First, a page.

Why you should switch to Fairtrade chocolate this Easter

Cocoa Beans. Photo: Cam Cope/OxfamAUS
You’re powerful as a consumer — what you choose to buy shapes the world we live in and can literally change someone’s life for the better. Fair trade doesn’t just guarantee a farmer gets paid properly for their hard work. It can also build schools, medical centres and water pumps — helping people lift themselves out of poverty.

Chocolate. It’s a global obsession — and it’s big business. Western African countries, mostly Ghana and the Ivory Coast, supply more than 70% of the world’s cocoa. But the giant food industry can often be unjust in developing countries. As a result, farmers are not paid a living wage for their hard work.

As a consumer, you play an essential role. Fair trade guarantees a minimum set wage and improves standards of living through community healthcare, education, training and assistance with business matters.

Samuel Antwi knows the power of fair trade firsthand. Samuel is the Amankwatia village society recorder, district president and national protocol officer for Kuapa Kokoo, the only farmer owned cocoa cooperative in Ghana and supplier of cocoa used in the So Fair So Good range available at Oxfam Shop.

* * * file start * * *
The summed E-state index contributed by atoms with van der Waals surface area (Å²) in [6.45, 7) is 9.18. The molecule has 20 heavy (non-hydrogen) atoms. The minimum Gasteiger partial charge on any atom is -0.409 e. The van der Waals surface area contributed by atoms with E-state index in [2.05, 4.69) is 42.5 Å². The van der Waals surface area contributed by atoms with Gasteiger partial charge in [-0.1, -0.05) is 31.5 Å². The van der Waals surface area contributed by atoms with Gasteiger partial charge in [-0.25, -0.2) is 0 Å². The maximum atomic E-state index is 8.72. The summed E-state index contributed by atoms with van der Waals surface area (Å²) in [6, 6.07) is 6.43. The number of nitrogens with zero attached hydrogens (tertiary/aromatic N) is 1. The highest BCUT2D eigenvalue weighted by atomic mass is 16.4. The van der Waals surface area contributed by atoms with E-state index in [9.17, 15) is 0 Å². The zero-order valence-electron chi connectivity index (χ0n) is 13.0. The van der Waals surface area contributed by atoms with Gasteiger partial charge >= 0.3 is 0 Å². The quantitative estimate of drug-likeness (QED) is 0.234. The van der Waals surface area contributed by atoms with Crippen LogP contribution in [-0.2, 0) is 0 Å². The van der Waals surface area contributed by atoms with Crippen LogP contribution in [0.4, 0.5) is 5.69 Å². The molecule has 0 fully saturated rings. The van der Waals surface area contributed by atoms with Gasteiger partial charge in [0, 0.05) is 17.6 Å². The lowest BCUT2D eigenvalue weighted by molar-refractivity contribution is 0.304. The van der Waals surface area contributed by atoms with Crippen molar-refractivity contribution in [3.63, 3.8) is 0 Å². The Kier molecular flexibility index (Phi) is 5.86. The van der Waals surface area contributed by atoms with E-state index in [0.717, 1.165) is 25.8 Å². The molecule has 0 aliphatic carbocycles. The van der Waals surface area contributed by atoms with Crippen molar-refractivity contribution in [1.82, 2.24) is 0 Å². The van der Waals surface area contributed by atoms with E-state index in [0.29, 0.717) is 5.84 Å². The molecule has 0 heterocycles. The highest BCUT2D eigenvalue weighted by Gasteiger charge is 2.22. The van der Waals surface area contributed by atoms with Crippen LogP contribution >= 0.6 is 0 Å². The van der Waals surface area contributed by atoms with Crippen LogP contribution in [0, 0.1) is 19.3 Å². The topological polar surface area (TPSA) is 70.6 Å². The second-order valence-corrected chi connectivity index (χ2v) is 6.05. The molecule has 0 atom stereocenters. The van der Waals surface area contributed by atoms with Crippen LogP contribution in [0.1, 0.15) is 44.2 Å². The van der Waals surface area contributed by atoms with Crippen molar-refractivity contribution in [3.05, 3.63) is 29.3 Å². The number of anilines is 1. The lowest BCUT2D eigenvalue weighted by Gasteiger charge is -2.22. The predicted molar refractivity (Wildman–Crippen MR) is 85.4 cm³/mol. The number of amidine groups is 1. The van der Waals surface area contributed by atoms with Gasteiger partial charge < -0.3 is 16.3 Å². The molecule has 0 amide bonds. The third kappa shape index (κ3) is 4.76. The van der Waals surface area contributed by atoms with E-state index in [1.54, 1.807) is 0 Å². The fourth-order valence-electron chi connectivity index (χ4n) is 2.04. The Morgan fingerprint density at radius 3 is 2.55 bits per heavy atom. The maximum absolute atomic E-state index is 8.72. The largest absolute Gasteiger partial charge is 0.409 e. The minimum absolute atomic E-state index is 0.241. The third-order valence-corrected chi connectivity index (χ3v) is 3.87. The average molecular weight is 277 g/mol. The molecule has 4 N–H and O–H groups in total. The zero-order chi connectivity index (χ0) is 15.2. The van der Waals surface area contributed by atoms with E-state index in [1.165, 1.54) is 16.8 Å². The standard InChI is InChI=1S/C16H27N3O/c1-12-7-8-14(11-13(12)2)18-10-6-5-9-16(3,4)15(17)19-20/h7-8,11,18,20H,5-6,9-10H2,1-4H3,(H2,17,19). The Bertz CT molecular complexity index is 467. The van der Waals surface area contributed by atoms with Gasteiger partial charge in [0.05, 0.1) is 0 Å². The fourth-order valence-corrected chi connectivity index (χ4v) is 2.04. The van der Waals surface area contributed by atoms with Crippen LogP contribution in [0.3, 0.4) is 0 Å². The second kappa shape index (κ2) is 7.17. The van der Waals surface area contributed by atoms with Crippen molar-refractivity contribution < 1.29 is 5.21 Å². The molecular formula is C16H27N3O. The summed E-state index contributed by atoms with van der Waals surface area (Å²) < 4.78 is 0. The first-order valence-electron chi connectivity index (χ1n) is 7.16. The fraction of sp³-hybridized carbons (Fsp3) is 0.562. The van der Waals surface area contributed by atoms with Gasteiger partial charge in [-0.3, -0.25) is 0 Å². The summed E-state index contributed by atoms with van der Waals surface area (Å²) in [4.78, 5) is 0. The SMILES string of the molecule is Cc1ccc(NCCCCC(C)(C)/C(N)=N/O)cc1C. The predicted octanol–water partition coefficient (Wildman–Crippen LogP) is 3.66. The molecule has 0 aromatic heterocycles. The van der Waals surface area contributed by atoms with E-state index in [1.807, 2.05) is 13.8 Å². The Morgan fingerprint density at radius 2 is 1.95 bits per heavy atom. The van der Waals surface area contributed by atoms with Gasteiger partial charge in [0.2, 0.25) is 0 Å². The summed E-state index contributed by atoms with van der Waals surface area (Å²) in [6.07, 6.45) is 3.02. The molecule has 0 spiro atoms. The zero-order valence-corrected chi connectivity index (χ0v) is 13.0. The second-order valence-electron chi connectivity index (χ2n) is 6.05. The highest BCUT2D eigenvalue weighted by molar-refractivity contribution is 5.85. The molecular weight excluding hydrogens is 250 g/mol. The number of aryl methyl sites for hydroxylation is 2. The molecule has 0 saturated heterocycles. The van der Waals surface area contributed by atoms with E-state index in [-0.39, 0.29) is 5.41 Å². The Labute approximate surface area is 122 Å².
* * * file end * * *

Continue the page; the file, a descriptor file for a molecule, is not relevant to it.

Fairtrade products have helped fund schools for his communities — providing stationary supplies, learning materials and accommodation for teachers. It also funds two daycare centres, and has been used to purchase two mobile cinema vans for a farmers’ education programme.

“After joining Kuapa Kokoo we the farmers have gained boreholes, schools, bonuses and other incentives at the end of every year as well as enormous training to plant, spray and harvest to ensure our cocoa beans are good for export” he says.

 Meet just some of the people who benefit from how you shop:

Samuel Antwi (51), harvests cocoa pods from his trees in Amankwatia village in the Central Region of Ghana.Photo: Cam Cope/OxfamAUS
Afia (14), collects water in Asansua village (in the Central Region of Ghana) for her family, who work as caretaker farmers with Fairtrade cocoa farmers in the Kuapa Kokoo cooperative. Fairtrade premium payments to the cooperative were used to construct the borehole so that people in Asansua can collect clean water close to home. Photo: Cam Cope/OxfamAUS
Headmaster Blankson Appiah Owusu (43) at home in the teacher’s lodgings of Amankwatia village’s Junior High School in the Central Region of Ghana. Fairtrade premium payments to the cocoa farmer’s cooperative Kuapa Kokoo, were used to construct his accommodation so farmer’s children can receive an education close to home. Photo: Cam Cope/OxfamAUS
Stephen Owusu (77) a member farmer and the Amankwatia village treasurer for Kuapa Kokoo.“Working with Kuapa Kokoo gives me peace of mind because when I have monetary problems, especially my children’s school fees, I can write an application to Kuapa Kokoo and the officials help you out with your financial situation”